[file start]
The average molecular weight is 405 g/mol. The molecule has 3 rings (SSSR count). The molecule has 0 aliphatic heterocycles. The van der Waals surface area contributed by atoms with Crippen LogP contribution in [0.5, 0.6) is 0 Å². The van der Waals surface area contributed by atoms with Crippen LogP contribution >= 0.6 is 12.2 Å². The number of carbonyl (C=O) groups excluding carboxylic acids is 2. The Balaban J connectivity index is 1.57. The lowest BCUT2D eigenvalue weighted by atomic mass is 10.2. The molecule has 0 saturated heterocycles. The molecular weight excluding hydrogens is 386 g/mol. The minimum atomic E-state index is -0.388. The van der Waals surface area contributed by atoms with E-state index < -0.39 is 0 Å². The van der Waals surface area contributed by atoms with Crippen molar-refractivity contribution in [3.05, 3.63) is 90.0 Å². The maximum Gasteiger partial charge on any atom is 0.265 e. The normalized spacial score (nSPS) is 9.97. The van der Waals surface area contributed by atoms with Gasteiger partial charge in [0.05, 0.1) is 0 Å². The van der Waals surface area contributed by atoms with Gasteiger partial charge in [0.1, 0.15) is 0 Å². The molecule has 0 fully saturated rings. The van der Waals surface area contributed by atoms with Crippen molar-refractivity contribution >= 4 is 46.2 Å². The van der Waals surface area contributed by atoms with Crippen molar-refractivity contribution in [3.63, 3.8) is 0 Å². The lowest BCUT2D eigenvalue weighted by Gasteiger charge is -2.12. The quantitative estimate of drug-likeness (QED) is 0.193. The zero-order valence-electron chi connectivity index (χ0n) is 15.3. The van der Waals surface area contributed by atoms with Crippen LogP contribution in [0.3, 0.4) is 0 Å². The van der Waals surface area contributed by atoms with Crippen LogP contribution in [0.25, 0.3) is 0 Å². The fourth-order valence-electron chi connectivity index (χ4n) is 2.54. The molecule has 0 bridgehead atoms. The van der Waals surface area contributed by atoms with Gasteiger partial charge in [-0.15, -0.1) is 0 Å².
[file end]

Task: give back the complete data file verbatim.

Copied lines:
The average molecular weight is 405 g/mol. The molecule has 3 rings (SSSR count). The molecule has 0 aliphatic heterocycles. The van der Waals surface area contributed by atoms with Crippen LogP contribution in [0.5, 0.6) is 0 Å². The van der Waals surface area contributed by atoms with Crippen LogP contribution >= 0.6 is 12.2 Å². The number of carbonyl (C=O) groups excluding carboxylic acids is 2. The Balaban J connectivity index is 1.57. The lowest BCUT2D eigenvalue weighted by atomic mass is 10.2. The molecule has 0 saturated heterocycles. The molecular weight excluding hydrogens is 386 g/mol. The minimum atomic E-state index is -0.388. The van der Waals surface area contributed by atoms with E-state index < -0.39 is 0 Å². The van der Waals surface area contributed by atoms with Crippen molar-refractivity contribution in [3.05, 3.63) is 90.0 Å². The maximum Gasteiger partial charge on any atom is 0.265 e. The normalized spacial score (nSPS) is 9.97. The van der Waals surface area contributed by atoms with Gasteiger partial charge in [0.05, 0.1) is 0 Å². The van der Waals surface area contributed by atoms with Gasteiger partial charge in [0.1, 0.15) is 0 Å². The molecule has 0 fully saturated rings. The van der Waals surface area contributed by atoms with Crippen molar-refractivity contribution >= 4 is 46.2 Å². The van der Waals surface area contributed by atoms with Crippen molar-refractivity contribution in [3.63, 3.8) is 0 Å². The lowest BCUT2D eigenvalue weighted by Gasteiger charge is -2.12. The quantitative estimate of drug-likeness (QED) is 0.193. The zero-order valence-electron chi connectivity index (χ0n) is 15.3. The van der Waals surface area contributed by atoms with Crippen LogP contribution in [0.3, 0.4) is 0 Å². The van der Waals surface area contributed by atoms with Crippen LogP contribution in [0.25, 0.3) is 0 Å². The fourth-order valence-electron chi connectivity index (χ4n) is 2.54. The molecule has 0 bridgehead atoms. The van der Waals surface area contributed by atoms with Gasteiger partial charge in [-0.15, -0.1) is 0 Å².